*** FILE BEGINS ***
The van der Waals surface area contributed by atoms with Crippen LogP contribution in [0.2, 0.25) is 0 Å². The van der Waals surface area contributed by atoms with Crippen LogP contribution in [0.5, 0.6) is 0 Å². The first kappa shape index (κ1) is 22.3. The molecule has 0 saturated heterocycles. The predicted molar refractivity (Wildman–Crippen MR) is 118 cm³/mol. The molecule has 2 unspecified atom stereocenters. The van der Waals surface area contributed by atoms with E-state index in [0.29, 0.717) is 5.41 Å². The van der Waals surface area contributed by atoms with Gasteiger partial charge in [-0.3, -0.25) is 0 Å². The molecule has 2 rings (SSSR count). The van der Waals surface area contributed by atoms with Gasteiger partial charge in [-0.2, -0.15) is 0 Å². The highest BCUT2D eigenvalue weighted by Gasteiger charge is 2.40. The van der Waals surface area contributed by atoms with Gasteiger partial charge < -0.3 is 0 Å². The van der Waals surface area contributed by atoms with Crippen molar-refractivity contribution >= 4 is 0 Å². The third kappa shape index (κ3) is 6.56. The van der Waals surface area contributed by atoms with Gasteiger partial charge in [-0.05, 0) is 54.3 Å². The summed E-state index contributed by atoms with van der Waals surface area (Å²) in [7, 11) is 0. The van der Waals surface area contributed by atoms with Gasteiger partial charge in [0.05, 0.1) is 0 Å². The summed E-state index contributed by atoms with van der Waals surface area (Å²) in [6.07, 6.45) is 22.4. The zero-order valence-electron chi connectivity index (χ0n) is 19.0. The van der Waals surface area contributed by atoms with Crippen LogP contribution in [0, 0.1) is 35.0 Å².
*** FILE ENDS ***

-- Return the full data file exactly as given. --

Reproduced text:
The van der Waals surface area contributed by atoms with Crippen LogP contribution in [0.2, 0.25) is 0 Å². The van der Waals surface area contributed by atoms with Crippen LogP contribution in [0.5, 0.6) is 0 Å². The first kappa shape index (κ1) is 22.3. The molecule has 0 saturated heterocycles. The predicted molar refractivity (Wildman–Crippen MR) is 118 cm³/mol. The molecule has 2 unspecified atom stereocenters. The van der Waals surface area contributed by atoms with E-state index in [0.29, 0.717) is 5.41 Å². The van der Waals surface area contributed by atoms with Gasteiger partial charge in [-0.3, -0.25) is 0 Å². The molecule has 2 rings (SSSR count). The van der Waals surface area contributed by atoms with Gasteiger partial charge in [-0.2, -0.15) is 0 Å². The highest BCUT2D eigenvalue weighted by Gasteiger charge is 2.40. The van der Waals surface area contributed by atoms with Gasteiger partial charge < -0.3 is 0 Å². The van der Waals surface area contributed by atoms with Crippen molar-refractivity contribution >= 4 is 0 Å². The third kappa shape index (κ3) is 6.56. The van der Waals surface area contributed by atoms with Gasteiger partial charge in [-0.05, 0) is 54.3 Å². The summed E-state index contributed by atoms with van der Waals surface area (Å²) in [7, 11) is 0. The van der Waals surface area contributed by atoms with Gasteiger partial charge in [0.05, 0.1) is 0 Å². The summed E-state index contributed by atoms with van der Waals surface area (Å²) in [6.07, 6.45) is 22.4. The zero-order valence-electron chi connectivity index (χ0n) is 19.0. The van der Waals surface area contributed by atoms with Crippen LogP contribution in [0, 0.1) is 35.0 Å².